2005 Progress Report: Chronic and Acute Exposure to Ambient Fine Particulate Matter and Other Air Pollutants: National Cohort Studies of Mortality and Morbidity

EPA Grant Number: R830548
Title: Chronic and Acute Exposure to Ambient Fine Particulate Matter and Other Air Pollutants: National Cohort Studies of Mortality and Morbidity
Investigators: Samet, Jonathan M. , Dominici, Francesca , Geyh, Alison , McDermott, Aidan , Parent, Stephen T. , Wyant, Timothy , Zeger, Scott L.
Current Investigators: Samet, Jonathan M.
Institution: The Johns Hopkins University , Decipher , Health Systems Innovations
EPA Project Officer: Chung, Serena
Project Period: February 1, 2003 through January 31, 2006 (Extended to January 31, 2007)
Project Period Covered by this Report: February 1, 2005 through January 31, 2006
Project Amount: $1,033,646
RFA: Epidemiologic Research on Health Effects of Long-Term Exposure to Ambient Particulate Matter and Other Air Pollutants (2002) RFA Text |  Recipients Lists
Research Category: Air Quality and Air Toxics , Health Effects , Particulate Matter , Air


The objective of the research project is to address a key uncertainty in the evidence on the effects of particulate matter (PM) on public health:  the effects of longer term exposure to airborne PM, including PM2.5, on morbidity and mortality.  By using large, existing cohorts established by federal agencies, we will:  (1) test the hypothesis that long-term exposure to PM increases mortality and morbidity; (2) explore whether any effect of PM varies with levels of other pollutants; and (3) compare risks of exposure to PM in persons with and without underlying heart and lung disease.  As the large cohorts include daily data, we also will apply methods for time-series analysis to compare the effect of PM on time scales ranging from daily to yearly.  In addition, we will explore spatial variation of the effects of PM and other pollutants.  We also will establish a protocol for ongoing use of these studies for tracking the public health risks of air pollution.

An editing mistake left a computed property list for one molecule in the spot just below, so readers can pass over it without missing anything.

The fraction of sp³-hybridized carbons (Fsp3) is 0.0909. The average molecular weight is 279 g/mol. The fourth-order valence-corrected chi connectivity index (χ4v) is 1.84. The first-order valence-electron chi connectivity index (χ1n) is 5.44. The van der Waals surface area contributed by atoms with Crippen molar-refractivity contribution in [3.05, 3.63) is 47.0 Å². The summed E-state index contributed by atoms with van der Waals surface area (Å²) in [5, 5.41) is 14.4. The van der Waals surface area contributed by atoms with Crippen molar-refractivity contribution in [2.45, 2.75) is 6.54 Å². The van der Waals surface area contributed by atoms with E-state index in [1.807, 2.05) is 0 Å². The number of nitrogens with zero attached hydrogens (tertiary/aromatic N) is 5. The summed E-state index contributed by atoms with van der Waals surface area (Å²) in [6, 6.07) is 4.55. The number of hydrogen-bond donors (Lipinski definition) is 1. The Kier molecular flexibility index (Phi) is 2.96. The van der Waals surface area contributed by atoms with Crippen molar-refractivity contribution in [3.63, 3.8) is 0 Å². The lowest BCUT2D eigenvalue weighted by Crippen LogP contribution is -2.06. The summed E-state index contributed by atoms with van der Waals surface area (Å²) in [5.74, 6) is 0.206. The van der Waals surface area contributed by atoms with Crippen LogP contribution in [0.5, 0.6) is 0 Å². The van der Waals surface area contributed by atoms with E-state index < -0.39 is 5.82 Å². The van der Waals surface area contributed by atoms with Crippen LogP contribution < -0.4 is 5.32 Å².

The focus of analysis will be the longitudinal data in the National Medicare Cohort, comprising over 27 million Medicare participants living within 10 miles of a PM2.5 monitor and followed for hospitalization and death.  For a 5 percent sample, outpatient visits are available. We have data for 1999-2002, with approximately 800,000 deaths annually.  We will use hospitalization data to construct comorbidity measures.  A separate smaller survey, the Medicare Current Beneficiary Survey, provides information on a large number of potential confounding factors.  We will also explore the use of the Veterans Health Study Cohort, which includes 900,000 persons.  Data on hospitalization and mortality from these cohorts will be combined with weather data and the air monitoring data routinely collected by the U.S. Environmental Protection Agency.  Over the 3 years of the project, we will obtain data and create the analytic data base, address methodological issues related to imputation of potential confounding factors, and estimate the acute and chronic effects of PM2.5 and other pollutants on morbidity and mortality, including characterizing effects on differing timescales and regions of the country.

We have identified epidemiologic cohorts that can provide reasonably precise estimates of the health risks posed by PM2.5 and other pollutants.  The cohorts will provide sufficient events to directly address risks of PM2.5 without using surrogate indicators.  The data will offer insights into cardiac and respiratory comorbidity as a determinant of susceptibility and into the differing magnitudes of risks found in the time-series and cohort studies of PM.  The findings will advance understanding of the public health consequences of air pollution and support the development of more certain risk models for air pollution and health.

Progress Summary: